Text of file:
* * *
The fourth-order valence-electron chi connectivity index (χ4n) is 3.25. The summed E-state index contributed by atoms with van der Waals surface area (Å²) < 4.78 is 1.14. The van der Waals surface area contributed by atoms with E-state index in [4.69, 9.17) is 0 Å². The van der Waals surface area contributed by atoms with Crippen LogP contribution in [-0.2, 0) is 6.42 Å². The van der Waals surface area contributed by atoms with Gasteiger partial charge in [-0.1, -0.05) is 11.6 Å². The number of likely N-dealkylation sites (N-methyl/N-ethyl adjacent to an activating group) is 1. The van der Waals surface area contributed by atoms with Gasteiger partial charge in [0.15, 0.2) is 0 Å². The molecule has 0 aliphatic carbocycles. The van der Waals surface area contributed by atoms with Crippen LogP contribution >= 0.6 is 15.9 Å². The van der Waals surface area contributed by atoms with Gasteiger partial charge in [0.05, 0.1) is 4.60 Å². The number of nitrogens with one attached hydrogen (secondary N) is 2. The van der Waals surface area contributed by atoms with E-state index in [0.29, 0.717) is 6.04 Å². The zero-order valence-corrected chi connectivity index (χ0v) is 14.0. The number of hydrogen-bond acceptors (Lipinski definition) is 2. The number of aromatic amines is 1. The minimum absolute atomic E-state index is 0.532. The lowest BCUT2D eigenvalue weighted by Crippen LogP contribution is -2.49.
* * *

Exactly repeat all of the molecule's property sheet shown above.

The fourth-order valence-electron chi connectivity index (χ4n) is 3.25. The summed E-state index contributed by atoms with van der Waals surface area (Å²) < 4.78 is 1.14. The van der Waals surface area contributed by atoms with E-state index in [4.69, 9.17) is 0 Å². The van der Waals surface area contributed by atoms with Crippen LogP contribution in [-0.2, 0) is 6.42 Å². The van der Waals surface area contributed by atoms with Gasteiger partial charge in [-0.1, -0.05) is 11.6 Å². The number of likely N-dealkylation sites (N-methyl/N-ethyl adjacent to an activating group) is 1. The van der Waals surface area contributed by atoms with Gasteiger partial charge in [0.15, 0.2) is 0 Å². The molecule has 0 aliphatic carbocycles. The van der Waals surface area contributed by atoms with Crippen LogP contribution >= 0.6 is 15.9 Å². The van der Waals surface area contributed by atoms with Gasteiger partial charge in [0.05, 0.1) is 4.60 Å². The number of nitrogens with one attached hydrogen (secondary N) is 2. The van der Waals surface area contributed by atoms with E-state index in [0.29, 0.717) is 6.04 Å². The zero-order valence-corrected chi connectivity index (χ0v) is 14.0. The number of hydrogen-bond acceptors (Lipinski definition) is 2. The number of aromatic amines is 1. The minimum absolute atomic E-state index is 0.532. The lowest BCUT2D eigenvalue weighted by Crippen LogP contribution is -2.49.